In Los Angeles (and elsewhere on the west coast) the game ended only a few minutes after 7:30. Ended a few minutes after 7:30. It was practically a day game.

Day game? Dodgers? Dominating pitching? Was that Walt Alston I saw in the dugout?

If they’ve got Drysdale going today it’s not just Game One that’s going to be short.

Pseudocampaigning is here again

I received a letter from my member of Congress the other day. That’s Barbara Comstock, “Republican”-District 10 of Virginia, also known as Barbara Comstock-Libous. Actually, to say the letter came from my congressmember is a bit misleading. The letter came from me, because I paid for it. “Public servant, official business,” reads the return address. Ms. Comstock’s signature is reproduced where a stamp would usually appear, like some 18th-century franking mark.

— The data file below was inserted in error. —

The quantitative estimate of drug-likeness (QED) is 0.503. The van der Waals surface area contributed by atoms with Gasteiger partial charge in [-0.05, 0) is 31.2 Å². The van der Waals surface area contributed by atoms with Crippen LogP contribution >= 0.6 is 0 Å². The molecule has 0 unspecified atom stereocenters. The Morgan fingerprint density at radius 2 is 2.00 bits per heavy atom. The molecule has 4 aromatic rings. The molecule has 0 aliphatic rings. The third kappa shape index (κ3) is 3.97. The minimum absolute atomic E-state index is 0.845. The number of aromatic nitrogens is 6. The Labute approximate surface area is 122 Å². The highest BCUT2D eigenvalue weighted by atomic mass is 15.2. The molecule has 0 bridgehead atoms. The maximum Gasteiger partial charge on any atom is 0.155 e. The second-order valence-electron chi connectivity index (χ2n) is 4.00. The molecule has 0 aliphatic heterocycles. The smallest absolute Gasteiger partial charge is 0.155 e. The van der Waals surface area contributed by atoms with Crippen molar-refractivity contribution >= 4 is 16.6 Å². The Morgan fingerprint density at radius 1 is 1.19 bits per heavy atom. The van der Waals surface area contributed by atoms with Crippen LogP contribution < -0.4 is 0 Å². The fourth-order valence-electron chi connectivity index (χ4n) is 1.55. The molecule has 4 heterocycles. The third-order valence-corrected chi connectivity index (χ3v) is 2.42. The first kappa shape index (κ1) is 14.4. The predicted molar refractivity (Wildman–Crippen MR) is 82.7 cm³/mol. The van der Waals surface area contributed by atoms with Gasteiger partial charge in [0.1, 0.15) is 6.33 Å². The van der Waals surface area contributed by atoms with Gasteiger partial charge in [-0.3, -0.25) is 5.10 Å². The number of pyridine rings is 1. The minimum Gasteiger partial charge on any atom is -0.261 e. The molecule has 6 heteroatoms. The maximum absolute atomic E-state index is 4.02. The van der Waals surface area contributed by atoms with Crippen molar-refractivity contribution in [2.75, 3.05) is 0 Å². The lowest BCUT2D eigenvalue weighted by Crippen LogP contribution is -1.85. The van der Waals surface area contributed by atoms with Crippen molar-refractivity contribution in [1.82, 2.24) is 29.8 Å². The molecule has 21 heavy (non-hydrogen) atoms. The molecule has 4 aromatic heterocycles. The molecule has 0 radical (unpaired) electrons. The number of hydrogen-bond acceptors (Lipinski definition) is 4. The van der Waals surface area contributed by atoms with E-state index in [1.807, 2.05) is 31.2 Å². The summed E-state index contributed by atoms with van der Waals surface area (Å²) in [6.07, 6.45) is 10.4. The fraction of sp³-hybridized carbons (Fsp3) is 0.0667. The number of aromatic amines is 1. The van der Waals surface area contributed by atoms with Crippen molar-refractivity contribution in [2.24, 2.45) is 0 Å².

The “official business” promoted is a meet-and-greet with Ms. Comstock at a local library. That’s a thinly-veiled campaign event advertised in thinly-veiled campaign literature paid for by not-so-thinly-veiled tax dollars. Thanks, Barb.

The last time I contacted Ms. Comstock’s office was some years ago, when I requested that I no longer receive taxpayer-financed campaign literature at my home. Would you like it sent to your e-mail instead? inquired her eager staffer.

I’m still wondering whether that was a joke.

Everything is falling into place

The stage is set. I’m ready. Casual fans are ready. Fox studio executives and advertisers are certainly ready.

Salivating is more like it.

One more win tonight or tomorrow for the Yankees of New York and they will be in baseball’s World Series, their first such trip since 2009. For the already-in Dodgers of Los Angeles it is their first trip since 1988. It’s the first New York-LA championship of any major sport in my lifetime. (The most recent was Yankees-Dodgers in 1981.) This is bound to be the most epic World Series since, well, last year. But last year was epic.